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Pathway to prevention? Researchers make strides with leukemia, cardiovascular disease

Sara Buckallew • 12/6/18

Pathway to prevention? Researchers make strides with leukemia, cardiovascular disease

It is not uncommon for people over the age of 50 to possess mutations in their blood cells that can be associated with leukemia, but only a small percentage of them go on to develop the disease. Historically, the mechanism that leads to the development of leukemia in that small percentage has been unclear, but a recent study from Indiana University School of Medicine researchers suggests that inflammation may play a role.

In a study published by “Cell Stem Cell”, investigators from the Indiana University Melvin and Bren Simon Cancer Center and the Herman B Wells Center for Pediatric Research found that inflammation can play a significant role in the growth and survival of hematopoietic stem cells that have pre-leukemic mutations, such as TET2, which could contribute to the development of a condition associated with high risk for cardiovascular disease and leukemia.

The TET2 mutation in blood stem cells and progenitor cells results in high levels of expression of a long non-coding RNA called Morrbid. The study demonstrated that Morrbid plays a big role in the survival of pre-leukemic cells and spread in an environment with other healthy stem cells, eventually leading to the development of clonal hematopoiesis.

“Not only does clonal hematopoiesis due to pre-leukemic mutations increase the risk of blood related cancer, these mutations have also been associated with higher rates of cardiovascular disease, suggesting an association between mutations in blood cells and chronic disease,” said Reuben Kapur, PhD, lead investigator of the study. “So it’s in our best interest to stop its progression.”

The study identified two molecules that can be blocked to mitigate clonal hematopoiesis. The group paired with two pharmaceutical companies to test drugs that target these two molecules, which are known as STAT3 and SHP2. When used on animal models with the TET2 mutation and high levels of Morrbid, the drugs proved effective in partially inhibiting clonal hematopoiesis.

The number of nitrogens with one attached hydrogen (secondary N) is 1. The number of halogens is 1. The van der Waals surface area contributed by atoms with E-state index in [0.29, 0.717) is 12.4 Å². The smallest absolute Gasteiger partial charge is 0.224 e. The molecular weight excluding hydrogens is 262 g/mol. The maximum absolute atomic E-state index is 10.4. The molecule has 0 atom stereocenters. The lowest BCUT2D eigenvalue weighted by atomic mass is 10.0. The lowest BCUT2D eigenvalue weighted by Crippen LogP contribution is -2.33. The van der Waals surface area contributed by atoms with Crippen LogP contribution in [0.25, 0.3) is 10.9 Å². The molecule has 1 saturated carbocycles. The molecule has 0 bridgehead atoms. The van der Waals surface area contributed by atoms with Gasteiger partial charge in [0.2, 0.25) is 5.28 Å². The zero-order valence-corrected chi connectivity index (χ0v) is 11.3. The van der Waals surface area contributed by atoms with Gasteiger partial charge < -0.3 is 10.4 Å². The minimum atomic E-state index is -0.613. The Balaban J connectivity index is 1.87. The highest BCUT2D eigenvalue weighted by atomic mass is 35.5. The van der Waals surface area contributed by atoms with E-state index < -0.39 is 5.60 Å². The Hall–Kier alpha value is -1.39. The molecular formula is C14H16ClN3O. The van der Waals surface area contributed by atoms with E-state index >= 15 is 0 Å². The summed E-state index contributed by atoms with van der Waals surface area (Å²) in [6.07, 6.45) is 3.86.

Apexian Pharmaceuticals—an Indianapolis-based company founded on the research of Mark Kelley, PhD—provided their flagship compound APX3330, which is currently in Phase 1 clinical trial, to test its anti-cancer properties and protection against chemotherapy-induced peripheral neuropathy, a common side effect of certain cancer treatments.

Boston-based Novartis Pharmaceuticals  provided its compound SHPO99. The drug’s derivative is also in Phase 1 clinical trials for the treatment of head and neck cancers.

Using the TET2 mutation as a biomarker, physicians may soon perform genetic sequencing to identify and prevent disease development in high-risk individuals—even those who currently feel healthy. The study suggests that the compounds provided by Apexian and Novartis may reduce the risk for full-blown leukemia and cardiovascular disease in people who have clonal hematopoiesis or the pre-leukemic TET2 mutation.

Kelley and Kapur have secured a patent on the molecule for the treatment of clonal hematopoiesis. Next, researchers in Kapur’s group and across the university will examine how other risk factors—such as diabetes and obesity—interact with the TET2 mutation in the development of cardiovascular disease and leukemia.

This study was driven by Zhigang Cai, PhD, and supervised in the laboratory of Reuben Kapur, PhD. Kapur is the Frieda and Albrecht Kipp Professor of Pediatrics, director of the Hematologic Malignancies and Stem Cell Biology research program in the Wells Center and  co-director of the Hematopoiesis, Hematologic Malignancies and Immunology research program at the IU Simon Cancer Center.

Additional contributions to this study were made by investigators in the Experimental and Developmental Therapeutics program at the IU Simon Cancer Center.

Author

Sara Buckallew

Sara Buckallew works in the IU School of Medicine Dean's Office of Strategic Communication. As Communications Coordinator, Sara supports internal and external communication needs for the Herman B Wells Center for Pediatric Research and the Center for Diabetes and Metabolic Diseases.